Early in my career, I sat through a terrible diversity training session mandated by my employer at the time. It focused on stereotypes and unsubstantiated reasons why affirmative action was the right thing to do. Since then, I have worked for two more employers that were federal contractors and have heard the gamut of ways to work around the system. The most prevalent work around in my experience has been the quota proposition.
When federal contractors create an affirmative action plan it is comprised of two primary pieces of data. The first piece of data is the availability of females and minorities in the region of the business. This data tells you what percentage of each group you should be able to recruit given the availability of each. The second piece of data is more specific to the current workforce makeup at your company. That is, it tells you where you have an underutilization in either of the groups or both and it is also expressed in a percentage. It is never ideal to have an underutilization in either of your groups, but there may be significant reasons why there is (e.g. lack of minorities and females in that industry or profession). The goal of the federal contractor is to bring underutilization numbers to zero-where possible. However, significant decreases to the numbers are just as well.
The way that a recruiter aids the company in getting these numbers down is by making regular, concerted efforts to recruit a diverse candidate pool. This means researching diverse associations, job boards, reaching out to diverse contacts and networks to make sure your jobs are getting out to the masses. There is usually some representation of females and/or minorities in an applicant pool, but you want to increase the numbers. If you know anything about probability, you know that increased numbers of qualified minority candidates in your applicant pool make it more likely that you could hire a minority or female.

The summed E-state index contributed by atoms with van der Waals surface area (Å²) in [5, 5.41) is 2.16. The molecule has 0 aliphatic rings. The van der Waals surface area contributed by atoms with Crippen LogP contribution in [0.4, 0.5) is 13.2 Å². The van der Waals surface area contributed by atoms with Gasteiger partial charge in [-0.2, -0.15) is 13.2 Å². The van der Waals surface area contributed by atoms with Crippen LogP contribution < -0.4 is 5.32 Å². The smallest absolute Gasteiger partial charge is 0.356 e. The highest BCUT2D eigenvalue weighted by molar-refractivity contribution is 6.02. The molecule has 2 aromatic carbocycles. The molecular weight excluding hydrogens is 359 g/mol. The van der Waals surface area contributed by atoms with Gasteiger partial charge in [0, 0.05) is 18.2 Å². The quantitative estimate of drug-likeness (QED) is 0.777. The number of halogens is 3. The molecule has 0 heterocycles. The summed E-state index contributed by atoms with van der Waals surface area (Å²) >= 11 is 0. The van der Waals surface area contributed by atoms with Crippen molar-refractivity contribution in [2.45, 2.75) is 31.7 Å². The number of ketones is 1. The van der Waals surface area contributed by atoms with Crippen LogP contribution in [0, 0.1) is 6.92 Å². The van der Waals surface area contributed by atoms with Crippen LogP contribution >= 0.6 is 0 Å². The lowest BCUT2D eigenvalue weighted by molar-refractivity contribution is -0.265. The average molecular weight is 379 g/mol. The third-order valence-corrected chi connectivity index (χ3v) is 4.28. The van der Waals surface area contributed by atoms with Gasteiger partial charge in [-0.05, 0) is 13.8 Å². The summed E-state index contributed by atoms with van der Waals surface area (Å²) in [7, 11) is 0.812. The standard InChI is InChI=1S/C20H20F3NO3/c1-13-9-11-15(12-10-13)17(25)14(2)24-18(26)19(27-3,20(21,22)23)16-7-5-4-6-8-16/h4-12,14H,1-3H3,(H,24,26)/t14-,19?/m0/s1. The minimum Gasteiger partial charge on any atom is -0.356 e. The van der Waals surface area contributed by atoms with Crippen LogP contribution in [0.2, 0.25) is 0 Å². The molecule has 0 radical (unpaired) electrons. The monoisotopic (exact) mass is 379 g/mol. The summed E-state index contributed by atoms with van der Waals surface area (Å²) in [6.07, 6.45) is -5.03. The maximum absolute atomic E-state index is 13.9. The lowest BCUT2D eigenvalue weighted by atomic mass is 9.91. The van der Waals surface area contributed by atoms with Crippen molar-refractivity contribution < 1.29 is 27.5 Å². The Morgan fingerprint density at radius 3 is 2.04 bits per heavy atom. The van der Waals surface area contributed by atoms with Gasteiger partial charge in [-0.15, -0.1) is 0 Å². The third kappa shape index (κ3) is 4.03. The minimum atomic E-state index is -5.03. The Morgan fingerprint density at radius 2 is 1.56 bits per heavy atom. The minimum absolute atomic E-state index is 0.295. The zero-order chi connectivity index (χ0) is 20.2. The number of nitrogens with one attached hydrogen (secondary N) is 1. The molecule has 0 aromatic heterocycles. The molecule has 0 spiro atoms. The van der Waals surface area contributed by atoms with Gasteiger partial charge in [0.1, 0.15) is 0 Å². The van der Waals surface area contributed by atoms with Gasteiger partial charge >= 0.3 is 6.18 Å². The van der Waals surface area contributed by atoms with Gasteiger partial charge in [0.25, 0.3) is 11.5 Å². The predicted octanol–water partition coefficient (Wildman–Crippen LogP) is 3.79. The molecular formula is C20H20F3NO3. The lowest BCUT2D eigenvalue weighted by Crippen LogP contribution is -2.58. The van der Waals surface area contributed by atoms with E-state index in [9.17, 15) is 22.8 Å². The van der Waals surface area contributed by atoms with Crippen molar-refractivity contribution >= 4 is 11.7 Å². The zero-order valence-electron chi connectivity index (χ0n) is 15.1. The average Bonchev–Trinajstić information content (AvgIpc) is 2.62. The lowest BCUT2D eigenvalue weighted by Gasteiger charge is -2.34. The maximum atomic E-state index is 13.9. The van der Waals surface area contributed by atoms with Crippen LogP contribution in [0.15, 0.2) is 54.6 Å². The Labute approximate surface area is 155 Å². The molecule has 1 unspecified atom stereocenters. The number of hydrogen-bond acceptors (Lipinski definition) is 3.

Let’s revisit my initial story about the quota proposition. My travels in the federal contractor space have taught me that this process of hiring diverse candidates is not a quota system. There is a sentiment that once you hire one female and one minority that your job is done. If you look at what the affirmative action plan is trying to accomplish you would never come to this conclusion. Unfortunately, there are businesses that submit to this sentiment. As I explained, the goal is to get all job classifications down to zero. That said when you are finally at zero your job as a recruiter or company does not stop there. The key is to continue your good faith efforts. Continue your outreach and involvement in diverse organizations. Don’t see this as a quota system. If your availability numbers suggest that there are more females and minorities than what you are currently hiring that means you need to do more to attract a diverse talent pool.
The word quota suggests a scenario like this: you must hire four minorities and five females for the year. Quotas work such that you would be free and clear of having to hire anymore females or minorities, once you meet that number. That is a sales move. Quotas are for retail numbers and sales; they are not to be mistaken for a concerted effort towards having a more diverse workforce. Diversity is about making good faith efforts and taking calculated actions to hire, attract, select and ultimately retain diverse candidates. Be clear, the diverse candidate does not get by on gender, race or ethnicity alone; they must be qualified for the positions they are applying for.
Diversity recruitment and hiring compliance does not have to be a difficult process. Make sure you know what is possible, where you can find qualified diverse candidates and then make sure you have a presence wherever they are. Diverse workforces are brilliant workforces that are infused with different perspectives that are representative of more than one group of people. The question companies have to ask themselves is, “would you rather capitalize on the business of one group, or the business of many groups?”